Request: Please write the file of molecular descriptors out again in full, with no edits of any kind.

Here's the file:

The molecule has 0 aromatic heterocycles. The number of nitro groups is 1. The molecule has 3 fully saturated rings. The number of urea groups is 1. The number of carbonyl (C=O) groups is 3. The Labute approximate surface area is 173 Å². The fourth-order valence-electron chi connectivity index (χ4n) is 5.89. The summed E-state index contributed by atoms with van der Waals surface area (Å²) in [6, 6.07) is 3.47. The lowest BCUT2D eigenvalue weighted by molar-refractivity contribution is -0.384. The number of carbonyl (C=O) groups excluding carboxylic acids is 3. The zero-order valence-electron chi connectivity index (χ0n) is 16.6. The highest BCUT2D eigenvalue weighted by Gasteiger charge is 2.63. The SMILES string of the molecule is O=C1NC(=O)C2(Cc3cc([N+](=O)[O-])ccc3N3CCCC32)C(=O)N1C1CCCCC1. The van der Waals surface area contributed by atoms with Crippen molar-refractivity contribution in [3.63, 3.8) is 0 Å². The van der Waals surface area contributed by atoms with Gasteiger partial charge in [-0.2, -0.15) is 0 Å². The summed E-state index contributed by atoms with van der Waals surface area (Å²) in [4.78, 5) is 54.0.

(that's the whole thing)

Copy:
The molecule has 0 aromatic heterocycles. The number of nitro groups is 1. The molecule has 3 fully saturated rings. The number of urea groups is 1. The number of carbonyl (C=O) groups is 3. The Labute approximate surface area is 173 Å². The fourth-order valence-electron chi connectivity index (χ4n) is 5.89. The summed E-state index contributed by atoms with van der Waals surface area (Å²) in [6, 6.07) is 3.47. The lowest BCUT2D eigenvalue weighted by molar-refractivity contribution is -0.384. The number of carbonyl (C=O) groups excluding carboxylic acids is 3. The zero-order valence-electron chi connectivity index (χ0n) is 16.6. The highest BCUT2D eigenvalue weighted by Gasteiger charge is 2.63. The SMILES string of the molecule is O=C1NC(=O)C2(Cc3cc([N+](=O)[O-])ccc3N3CCCC32)C(=O)N1C1CCCCC1. The van der Waals surface area contributed by atoms with Crippen molar-refractivity contribution in [3.63, 3.8) is 0 Å². The van der Waals surface area contributed by atoms with Gasteiger partial charge in [-0.2, -0.15) is 0 Å². The summed E-state index contributed by atoms with van der Waals surface area (Å²) in [4.78, 5) is 54.0.